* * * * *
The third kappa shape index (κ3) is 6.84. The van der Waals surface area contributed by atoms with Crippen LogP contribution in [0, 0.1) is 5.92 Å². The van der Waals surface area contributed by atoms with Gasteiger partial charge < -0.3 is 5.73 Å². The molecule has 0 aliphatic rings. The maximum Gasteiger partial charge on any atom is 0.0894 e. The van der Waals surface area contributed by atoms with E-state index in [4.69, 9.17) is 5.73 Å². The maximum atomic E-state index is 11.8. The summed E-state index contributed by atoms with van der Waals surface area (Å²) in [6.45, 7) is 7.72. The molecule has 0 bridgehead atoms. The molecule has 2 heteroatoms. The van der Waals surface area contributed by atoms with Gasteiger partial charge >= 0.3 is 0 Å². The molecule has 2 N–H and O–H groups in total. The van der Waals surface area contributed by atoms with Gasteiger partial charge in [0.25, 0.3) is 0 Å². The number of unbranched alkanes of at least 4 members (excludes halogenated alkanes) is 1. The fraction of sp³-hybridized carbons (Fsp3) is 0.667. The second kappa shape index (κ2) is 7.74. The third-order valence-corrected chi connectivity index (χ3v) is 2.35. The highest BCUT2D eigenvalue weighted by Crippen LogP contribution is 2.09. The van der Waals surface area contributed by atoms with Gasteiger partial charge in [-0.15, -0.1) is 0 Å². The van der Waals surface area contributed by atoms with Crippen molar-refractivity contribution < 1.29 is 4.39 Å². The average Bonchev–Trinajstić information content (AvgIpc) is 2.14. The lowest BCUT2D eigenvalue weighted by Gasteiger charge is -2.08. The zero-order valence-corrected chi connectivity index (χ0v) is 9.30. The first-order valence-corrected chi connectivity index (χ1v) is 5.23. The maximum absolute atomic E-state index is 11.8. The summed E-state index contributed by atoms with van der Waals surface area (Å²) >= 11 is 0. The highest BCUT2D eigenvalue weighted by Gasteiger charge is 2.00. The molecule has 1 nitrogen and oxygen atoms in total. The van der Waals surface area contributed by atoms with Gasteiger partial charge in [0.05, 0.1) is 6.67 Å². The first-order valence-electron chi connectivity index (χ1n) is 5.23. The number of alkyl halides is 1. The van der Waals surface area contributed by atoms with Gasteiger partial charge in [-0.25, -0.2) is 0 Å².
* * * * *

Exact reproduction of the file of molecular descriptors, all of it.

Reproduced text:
The third kappa shape index (κ3) is 6.84. The van der Waals surface area contributed by atoms with Crippen LogP contribution in [0, 0.1) is 5.92 Å². The van der Waals surface area contributed by atoms with Gasteiger partial charge < -0.3 is 5.73 Å². The molecule has 0 aliphatic rings. The maximum Gasteiger partial charge on any atom is 0.0894 e. The van der Waals surface area contributed by atoms with E-state index in [4.69, 9.17) is 5.73 Å². The maximum atomic E-state index is 11.8. The summed E-state index contributed by atoms with van der Waals surface area (Å²) in [6.45, 7) is 7.72. The molecule has 0 bridgehead atoms. The molecule has 2 heteroatoms. The van der Waals surface area contributed by atoms with Gasteiger partial charge >= 0.3 is 0 Å². The molecule has 2 N–H and O–H groups in total. The van der Waals surface area contributed by atoms with Gasteiger partial charge in [0.25, 0.3) is 0 Å². The number of unbranched alkanes of at least 4 members (excludes halogenated alkanes) is 1. The fraction of sp³-hybridized carbons (Fsp3) is 0.667. The second kappa shape index (κ2) is 7.74. The third-order valence-corrected chi connectivity index (χ3v) is 2.35. The highest BCUT2D eigenvalue weighted by Crippen LogP contribution is 2.09. The van der Waals surface area contributed by atoms with Gasteiger partial charge in [-0.15, -0.1) is 0 Å². The van der Waals surface area contributed by atoms with Crippen molar-refractivity contribution < 1.29 is 4.39 Å². The average Bonchev–Trinajstić information content (AvgIpc) is 2.14. The lowest BCUT2D eigenvalue weighted by Gasteiger charge is -2.08. The zero-order valence-corrected chi connectivity index (χ0v) is 9.30. The first-order valence-corrected chi connectivity index (χ1v) is 5.23. The maximum absolute atomic E-state index is 11.8. The summed E-state index contributed by atoms with van der Waals surface area (Å²) >= 11 is 0. The highest BCUT2D eigenvalue weighted by Gasteiger charge is 2.00. The molecule has 1 nitrogen and oxygen atoms in total. The van der Waals surface area contributed by atoms with Gasteiger partial charge in [0.05, 0.1) is 6.67 Å². The first-order valence-electron chi connectivity index (χ1n) is 5.23. The number of alkyl halides is 1. The van der Waals surface area contributed by atoms with Gasteiger partial charge in [-0.25, -0.2) is 0 Å².